Mothers of murdered children can help end gun violence. Listen to us.   

Mothers of murdered children can help end gun violence. Listen to us. 

By Donita Royal 


My son, Walter, was just 21 years old when he was murdered. Our once peaceful neighborhood had erupted in a spree of senseless, mindless violence. Walter had gone to college. He had a stable job. He was a good kid. But none of that mattered. One day, he was shot down and killed in downtown Indianapolis. And nothing has been the same for me since.

Walter died in 2013, and he was not the only victim. I had to share my tremendous grief with the mother of Walter’s best friend, Darius, who was gunned down when he was 20 years old. When crime goes unchecked, none of our children are safe.

Indianapolis’ surging criminal violence has fallen upon vulnerable neighborhoods and families with no signs of stopping. There were 215 criminal homicides in Indianapolis in the last year - the highest yearly number of homicides ever recorded in the city.

Yet according to records compiled by the Indianapolis Star, we’re already on pace to surpass that number this year.

Our city is not alone in facing a growing epidemic of criminal violence. American cities across the country have been experiencing similar crime waves. According to a report by the Major Cities Chiefs Association, 66 of the the 70 cities experienced increases in either homicide, rape, or aggravated assault in comparison to 2020.

As a mother, I want to say loud and clear: enough is enough. I’ve stood side by side with far too many grieving mothers and far too many hurting families. But despite how real our loss is, the national narrative around crime and police reform doesn’t include our stories. That needs to change.

That’s why I started my nonprofit called Mothers Against Violence Healing Ministry in 2015. I wanted to create a place where mothers could get together to support each other and help to make their voices heard. Now that we have become part of The Woodson Center’s Voices of Black Mothers United Initiative, we have a chance to amplify our truth nationwide.

A big part of that truth is the pain we feel. The mothers in our group often show up at many of our city’s crime scenes to make contact with the victim’s mother. We attend funerals as a group; we take meals to the mother’s home and sit and talk with her. We share our pain, bear each other’s burdens, and also try to find something positive and purposeful out of the pain. But while our main goal is healing, we know that our healing includes putting a stop to crime. We are sick of the violence.  We want solutions.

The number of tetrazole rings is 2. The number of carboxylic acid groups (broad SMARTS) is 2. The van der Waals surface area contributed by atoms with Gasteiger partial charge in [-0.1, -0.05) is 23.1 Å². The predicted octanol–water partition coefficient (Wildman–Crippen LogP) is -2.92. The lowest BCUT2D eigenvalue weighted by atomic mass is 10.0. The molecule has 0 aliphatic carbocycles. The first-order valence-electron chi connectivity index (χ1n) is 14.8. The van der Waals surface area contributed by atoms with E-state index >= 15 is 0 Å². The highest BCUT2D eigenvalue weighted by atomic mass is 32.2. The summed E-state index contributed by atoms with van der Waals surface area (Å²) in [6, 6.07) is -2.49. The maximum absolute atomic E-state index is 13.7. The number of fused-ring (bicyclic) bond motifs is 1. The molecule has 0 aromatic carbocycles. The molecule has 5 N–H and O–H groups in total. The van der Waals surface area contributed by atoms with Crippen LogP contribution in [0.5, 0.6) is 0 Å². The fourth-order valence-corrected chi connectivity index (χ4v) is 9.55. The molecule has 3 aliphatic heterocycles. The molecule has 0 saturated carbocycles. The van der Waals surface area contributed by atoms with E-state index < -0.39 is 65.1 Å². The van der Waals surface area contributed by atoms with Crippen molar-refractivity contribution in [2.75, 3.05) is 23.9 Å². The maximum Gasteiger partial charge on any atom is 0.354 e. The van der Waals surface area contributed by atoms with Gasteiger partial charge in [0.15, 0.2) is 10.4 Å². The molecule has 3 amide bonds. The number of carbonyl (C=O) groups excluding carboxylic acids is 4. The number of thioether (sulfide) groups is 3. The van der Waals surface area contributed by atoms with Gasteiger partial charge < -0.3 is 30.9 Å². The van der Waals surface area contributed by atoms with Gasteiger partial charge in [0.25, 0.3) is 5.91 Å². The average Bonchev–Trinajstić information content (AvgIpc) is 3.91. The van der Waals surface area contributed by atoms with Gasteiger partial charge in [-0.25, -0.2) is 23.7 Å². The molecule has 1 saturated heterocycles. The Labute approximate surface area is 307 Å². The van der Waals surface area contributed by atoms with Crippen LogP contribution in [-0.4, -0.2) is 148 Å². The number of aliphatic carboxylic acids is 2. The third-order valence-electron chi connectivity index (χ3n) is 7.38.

First of all, we must speak the truth about the importance of the police in our communities. 

Studies show that bolstering police presence actually does reduce crime. There’s a reason why 81% of Black people asked in a Gallup Poll said they want police to spend the same amount of or more time in their area. In the same survey, 90% of those polled reported favoring specific reforms aimed at improving police relations with the communities they serve and preventing or punishing abusive behavior.

We agree.  We advocate for increased funding to train police for conflict resolution skills, and tactics to discourage excessive and irresponsible law enforcement tactics.

In addition, we need a better approach to community relations and youth engagement. My group of moms works to strengthen partnerships between young people, community groups and law enforcement. We invite more leaders into our neighborhoods to get to know the people.

Building these relationships can deter violent crime, and build trust when investigations are required. For the corporations that are funding anti-racist initiatives, please consider supporting local organizations that are investing in at-risk young people and violence free zones. Those investments will save Black lives.

For the sake of all Indianapolis residents, we must address the epidemic of violence together. That means listening to the families of murdered children, and keeping our police force intact in the communities that need protection. We’ve had enough, and we don’t want another mother to experience the pain of burying a murdered child.

Donita Royal is the Indiana Chapter Director for the Woodson Center’s Voices of Black Mothers United initiative and Director for the Mothers Against Violence Healing Ministry.


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